Scouting today is a lot different than it was a generation ago – and still very much the same in many ways. What it is not is a place to park your kids, which I think should be made very clear right from the start. This page is not an introduction to scouting, it is not a tour, and it will not cover every aspect of the program. It has a much more important purpose, because it is about. . . You!

As a parent of a scout, or as a parent of a child who you want to be a scout, you play a very significant role in the entire process, from start to finish! It is a process that is more a partnership than it is a thing, and make no mistake, as a scouting parent you will have a unique and excellent opportunity to not only improve your relationship with and involvement in your son’s life, but you will also have the privilege of sharing some first-time experiences and being a real mentor to them, even when you believe you are out of your depth.

It really does not matter at what age or stage your son joins scouting – though most begin when they enter the first grade of primary school. Many – not all it is true – close out their scouting career as they finish their secondary school education, but there are still opportunities for involvement as a young adult and of course, as an adult, so it is fair to say that scouting can be a life-long endeavor if you want it to be.

So how does it usually begin?

You may be driving and see a sign that declares an open house event for a local Pack, or perhaps you saw the notice in your church newsletter, or some other paper; either way your attention to the idea of introducing your son to scouting has been raised.

Chances are when you arrive at the organizational meeting with your son you will see other parents and children from your son’s school or church – people you know – people you will get to know better as you begin the journey into scouting.

At the meeting you will learn how your Pack is organized, and perhaps the leadership for the Pack will call out for volunteers. Chances are good that they will, but with life being how it is and time being short, surely everybody will not raise their hand, but how about you?

There are many levels of participation possible, and you can make a large contribution filling the smallest position! It would be a shame not to try though, because scouting is all about the boys, and the more effort and the more volunteer power that can be raised, the better their experience is going to be over-all.

What sorts of Volunteers are needed?

Leaders of course. . .

But being a leader in a scout Pack is not a simple thing and it does require a lot of time, a very large amount of patience, and self-discipline. If you have all of that, step up! Being a leader in scouting is not as hard as it may appear upon first look, because the science of scouting leadership is a product of decades of learning from our mistakes.

The cannon of material and guides and the program itself is designed so that you cannot fail to succeed as long as you follow it and avail yourself of the training that is both mandatory and worthwhile.

Assistant Leader. . .

Sounds like a position of less responsibility, but that is not really true – certainly you have fewer assigned duties than the “Leader” but in a good Leadership Team for any Den, the Leader and the Assistant Leader are partners, sharing the tasks and the burdens together.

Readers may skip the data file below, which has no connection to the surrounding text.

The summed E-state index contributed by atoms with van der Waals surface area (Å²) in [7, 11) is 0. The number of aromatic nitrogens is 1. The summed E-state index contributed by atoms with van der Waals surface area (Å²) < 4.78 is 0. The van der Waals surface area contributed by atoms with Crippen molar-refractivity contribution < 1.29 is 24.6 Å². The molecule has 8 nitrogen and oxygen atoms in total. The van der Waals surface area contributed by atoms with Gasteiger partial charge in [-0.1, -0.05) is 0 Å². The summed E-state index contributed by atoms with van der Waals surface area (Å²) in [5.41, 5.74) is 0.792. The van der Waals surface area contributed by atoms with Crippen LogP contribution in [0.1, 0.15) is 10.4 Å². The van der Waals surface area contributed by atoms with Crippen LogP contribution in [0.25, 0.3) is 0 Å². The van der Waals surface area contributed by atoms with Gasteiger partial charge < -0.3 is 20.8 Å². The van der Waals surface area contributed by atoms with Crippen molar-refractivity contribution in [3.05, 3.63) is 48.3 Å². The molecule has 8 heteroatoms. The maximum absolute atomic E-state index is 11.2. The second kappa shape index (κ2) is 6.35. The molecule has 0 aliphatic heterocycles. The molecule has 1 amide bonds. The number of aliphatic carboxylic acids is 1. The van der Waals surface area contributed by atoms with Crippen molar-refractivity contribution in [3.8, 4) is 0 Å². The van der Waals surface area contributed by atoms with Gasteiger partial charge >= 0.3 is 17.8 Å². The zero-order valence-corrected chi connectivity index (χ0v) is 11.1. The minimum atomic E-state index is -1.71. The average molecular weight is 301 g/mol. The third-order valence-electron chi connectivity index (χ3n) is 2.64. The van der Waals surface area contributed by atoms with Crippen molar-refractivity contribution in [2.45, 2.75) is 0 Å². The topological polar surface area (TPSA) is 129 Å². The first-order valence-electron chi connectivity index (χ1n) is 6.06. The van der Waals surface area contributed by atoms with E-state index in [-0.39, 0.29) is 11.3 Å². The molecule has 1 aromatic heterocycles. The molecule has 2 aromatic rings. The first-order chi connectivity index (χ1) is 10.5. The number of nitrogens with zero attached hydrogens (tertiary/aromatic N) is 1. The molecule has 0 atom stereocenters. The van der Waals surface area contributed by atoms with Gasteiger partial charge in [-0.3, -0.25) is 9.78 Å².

Mind the notice above then, if you are considering volunteering as an Assistant Den Leader but do not be put off by the challenge! Filling one of the Leadership positions makes you a front-line force in shaping the program and in the end, the success of your Pack.

Councilor. . .

Do you have a special skill? Are you a carpenter? A nurse? A physician? Do you have a special hobby? Did you serve in the military? If you did, you can very likely read a map and you know how to use a compass. Did you play marbles as a child? How about baseball or tennis?

There is a plethora of activity badges and pins that are part of the success of scouting, and each benefits greatly from the active participation of the Activity Councilor – a volunteer position that can take as little as a single meeting but have immeasurable impact on the scouts!

Committee Member. . .

The Pack Committee is the heart of the Pack, a truth that is not always as easy to see because it is not an out-front position. The truth is that a Pack cannot exist without its Committee, because the Committee does all the really important planning and event staffing, as well as fundraising plans.

Being a Committee Member usually means one meeting a month and volunteering to help staff events for the Pack, but the impact of that volunteer effort is huge. Remember the Committee is the top of the organization – it really cannot exist without a well-populated Committee.

Pick-Up Volunteering. . .

The undefined role of the Volunteer Parent/Scouter. What is it? It is the mom and dad and sometimes older sibling who is there when they are needed, serving food at the Blue & Gold Banquet, holding a cub scouts hand as they hike a trial, pitching a tent at camp, and everything else that equals a job that needs volunteering. Being a Pick-Up Volunteer is the perfect position for you if you cannot schedule time that is locked in, and yet you can still contribute in a major way.

Concluding the Thought. . .

If your son is in Scouting chances are that your Pack will really need your help at some point, so please consider volunteering because Scouting is about the Boys, and offering them your time is the best way you can support them! If you want to volunteer the easiest way to find your niche in the Troop or the Pack is to attend the regular Committee Meeting and let them know you want to play a role in the unit!